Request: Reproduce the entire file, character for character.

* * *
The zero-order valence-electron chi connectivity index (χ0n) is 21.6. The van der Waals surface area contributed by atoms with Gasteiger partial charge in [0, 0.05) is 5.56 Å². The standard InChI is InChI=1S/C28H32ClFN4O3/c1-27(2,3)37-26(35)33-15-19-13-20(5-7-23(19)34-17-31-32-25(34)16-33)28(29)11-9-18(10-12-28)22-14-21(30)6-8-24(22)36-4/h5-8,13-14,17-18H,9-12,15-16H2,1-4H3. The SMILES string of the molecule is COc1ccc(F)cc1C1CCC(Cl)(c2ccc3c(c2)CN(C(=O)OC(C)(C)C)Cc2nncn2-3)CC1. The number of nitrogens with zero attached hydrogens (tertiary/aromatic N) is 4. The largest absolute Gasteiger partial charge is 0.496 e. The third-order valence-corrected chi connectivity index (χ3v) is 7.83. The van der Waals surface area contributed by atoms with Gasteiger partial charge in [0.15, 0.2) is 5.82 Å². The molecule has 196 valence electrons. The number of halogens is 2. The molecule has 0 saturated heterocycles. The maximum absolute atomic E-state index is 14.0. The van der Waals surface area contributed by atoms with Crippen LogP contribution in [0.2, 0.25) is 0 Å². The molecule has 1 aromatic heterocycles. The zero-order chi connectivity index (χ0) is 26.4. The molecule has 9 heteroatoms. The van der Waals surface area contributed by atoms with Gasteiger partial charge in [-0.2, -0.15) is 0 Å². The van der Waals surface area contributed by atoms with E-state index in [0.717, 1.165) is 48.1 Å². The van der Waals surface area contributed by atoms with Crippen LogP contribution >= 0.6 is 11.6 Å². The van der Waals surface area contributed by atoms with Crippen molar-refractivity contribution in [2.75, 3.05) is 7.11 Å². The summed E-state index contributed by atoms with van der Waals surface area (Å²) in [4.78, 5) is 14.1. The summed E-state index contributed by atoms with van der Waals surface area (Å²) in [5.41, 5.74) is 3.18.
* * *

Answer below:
The zero-order valence-electron chi connectivity index (χ0n) is 21.6. The van der Waals surface area contributed by atoms with Gasteiger partial charge in [0, 0.05) is 5.56 Å². The standard InChI is InChI=1S/C28H32ClFN4O3/c1-27(2,3)37-26(35)33-15-19-13-20(5-7-23(19)34-17-31-32-25(34)16-33)28(29)11-9-18(10-12-28)22-14-21(30)6-8-24(22)36-4/h5-8,13-14,17-18H,9-12,15-16H2,1-4H3. The SMILES string of the molecule is COc1ccc(F)cc1C1CCC(Cl)(c2ccc3c(c2)CN(C(=O)OC(C)(C)C)Cc2nncn2-3)CC1. The number of nitrogens with zero attached hydrogens (tertiary/aromatic N) is 4. The largest absolute Gasteiger partial charge is 0.496 e. The third-order valence-corrected chi connectivity index (χ3v) is 7.83. The van der Waals surface area contributed by atoms with Gasteiger partial charge in [0.15, 0.2) is 5.82 Å². The molecule has 196 valence electrons. The number of halogens is 2. The molecule has 0 saturated heterocycles. The maximum absolute atomic E-state index is 14.0. The van der Waals surface area contributed by atoms with Crippen LogP contribution in [0.2, 0.25) is 0 Å². The molecule has 1 aromatic heterocycles. The zero-order chi connectivity index (χ0) is 26.4. The molecule has 9 heteroatoms. The van der Waals surface area contributed by atoms with Gasteiger partial charge in [-0.2, -0.15) is 0 Å². The van der Waals surface area contributed by atoms with E-state index in [0.717, 1.165) is 48.1 Å². The van der Waals surface area contributed by atoms with Crippen LogP contribution >= 0.6 is 11.6 Å². The van der Waals surface area contributed by atoms with Crippen molar-refractivity contribution in [2.75, 3.05) is 7.11 Å². The summed E-state index contributed by atoms with van der Waals surface area (Å²) in [4.78, 5) is 14.1. The summed E-state index contributed by atoms with van der Waals surface area (Å²) in [5.41, 5.74) is 3.18.